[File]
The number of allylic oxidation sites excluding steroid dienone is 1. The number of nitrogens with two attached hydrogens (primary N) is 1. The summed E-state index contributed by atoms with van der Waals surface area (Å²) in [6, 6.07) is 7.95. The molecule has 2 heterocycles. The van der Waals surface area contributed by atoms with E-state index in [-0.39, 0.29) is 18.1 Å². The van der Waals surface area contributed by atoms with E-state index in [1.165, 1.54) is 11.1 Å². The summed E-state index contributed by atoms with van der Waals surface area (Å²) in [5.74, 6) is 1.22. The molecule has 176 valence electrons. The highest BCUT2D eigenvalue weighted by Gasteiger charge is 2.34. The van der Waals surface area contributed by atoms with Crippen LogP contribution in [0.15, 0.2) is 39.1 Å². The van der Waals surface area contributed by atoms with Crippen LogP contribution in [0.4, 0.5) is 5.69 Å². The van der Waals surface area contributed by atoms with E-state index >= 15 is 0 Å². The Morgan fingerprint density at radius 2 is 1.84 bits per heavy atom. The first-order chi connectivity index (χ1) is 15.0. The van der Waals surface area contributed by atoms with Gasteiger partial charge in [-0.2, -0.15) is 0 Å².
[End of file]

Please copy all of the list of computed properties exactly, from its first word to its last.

The number of allylic oxidation sites excluding steroid dienone is 1. The number of nitrogens with two attached hydrogens (primary N) is 1. The summed E-state index contributed by atoms with van der Waals surface area (Å²) in [6, 6.07) is 7.95. The molecule has 2 heterocycles. The van der Waals surface area contributed by atoms with E-state index in [-0.39, 0.29) is 18.1 Å². The van der Waals surface area contributed by atoms with E-state index in [1.165, 1.54) is 11.1 Å². The summed E-state index contributed by atoms with van der Waals surface area (Å²) in [5.74, 6) is 1.22. The molecule has 176 valence electrons. The highest BCUT2D eigenvalue weighted by Gasteiger charge is 2.34. The van der Waals surface area contributed by atoms with Crippen LogP contribution in [0.15, 0.2) is 39.1 Å². The van der Waals surface area contributed by atoms with Crippen LogP contribution in [0.4, 0.5) is 5.69 Å². The van der Waals surface area contributed by atoms with E-state index >= 15 is 0 Å². The Morgan fingerprint density at radius 2 is 1.84 bits per heavy atom. The first-order chi connectivity index (χ1) is 15.0. The van der Waals surface area contributed by atoms with Gasteiger partial charge in [-0.2, -0.15) is 0 Å².